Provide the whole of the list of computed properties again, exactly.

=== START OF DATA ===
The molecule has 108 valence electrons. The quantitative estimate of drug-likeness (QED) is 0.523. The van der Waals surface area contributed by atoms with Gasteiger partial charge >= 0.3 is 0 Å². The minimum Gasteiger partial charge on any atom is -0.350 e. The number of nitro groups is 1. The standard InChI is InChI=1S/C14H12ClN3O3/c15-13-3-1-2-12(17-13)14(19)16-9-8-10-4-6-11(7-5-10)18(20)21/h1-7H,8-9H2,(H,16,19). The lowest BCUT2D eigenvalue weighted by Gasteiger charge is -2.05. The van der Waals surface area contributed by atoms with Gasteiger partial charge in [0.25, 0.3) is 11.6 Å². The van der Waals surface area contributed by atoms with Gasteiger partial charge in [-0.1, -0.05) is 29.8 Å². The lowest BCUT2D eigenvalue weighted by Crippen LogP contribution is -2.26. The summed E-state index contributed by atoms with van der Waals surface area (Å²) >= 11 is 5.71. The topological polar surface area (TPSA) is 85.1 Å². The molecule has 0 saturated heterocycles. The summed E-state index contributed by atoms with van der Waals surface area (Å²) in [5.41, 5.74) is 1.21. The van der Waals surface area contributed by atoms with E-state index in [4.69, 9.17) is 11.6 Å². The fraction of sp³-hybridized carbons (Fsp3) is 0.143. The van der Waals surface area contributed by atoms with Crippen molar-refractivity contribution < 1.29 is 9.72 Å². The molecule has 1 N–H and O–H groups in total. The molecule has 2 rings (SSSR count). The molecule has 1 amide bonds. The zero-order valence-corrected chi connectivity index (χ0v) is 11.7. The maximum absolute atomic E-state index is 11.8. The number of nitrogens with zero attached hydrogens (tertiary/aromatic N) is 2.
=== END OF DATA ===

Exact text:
The molecule has 108 valence electrons. The quantitative estimate of drug-likeness (QED) is 0.523. The van der Waals surface area contributed by atoms with Gasteiger partial charge >= 0.3 is 0 Å². The minimum Gasteiger partial charge on any atom is -0.350 e. The number of nitro groups is 1. The standard InChI is InChI=1S/C14H12ClN3O3/c15-13-3-1-2-12(17-13)14(19)16-9-8-10-4-6-11(7-5-10)18(20)21/h1-7H,8-9H2,(H,16,19). The lowest BCUT2D eigenvalue weighted by Gasteiger charge is -2.05. The van der Waals surface area contributed by atoms with Gasteiger partial charge in [0.25, 0.3) is 11.6 Å². The van der Waals surface area contributed by atoms with Gasteiger partial charge in [-0.1, -0.05) is 29.8 Å². The lowest BCUT2D eigenvalue weighted by Crippen LogP contribution is -2.26. The summed E-state index contributed by atoms with van der Waals surface area (Å²) >= 11 is 5.71. The topological polar surface area (TPSA) is 85.1 Å². The molecule has 0 saturated heterocycles. The summed E-state index contributed by atoms with van der Waals surface area (Å²) in [5.41, 5.74) is 1.21. The van der Waals surface area contributed by atoms with E-state index in [4.69, 9.17) is 11.6 Å². The fraction of sp³-hybridized carbons (Fsp3) is 0.143. The van der Waals surface area contributed by atoms with Crippen molar-refractivity contribution < 1.29 is 9.72 Å². The molecule has 1 N–H and O–H groups in total. The molecule has 2 rings (SSSR count). The molecule has 1 amide bonds. The zero-order valence-corrected chi connectivity index (χ0v) is 11.7. The maximum absolute atomic E-state index is 11.8. The number of nitrogens with zero attached hydrogens (tertiary/aromatic N) is 2.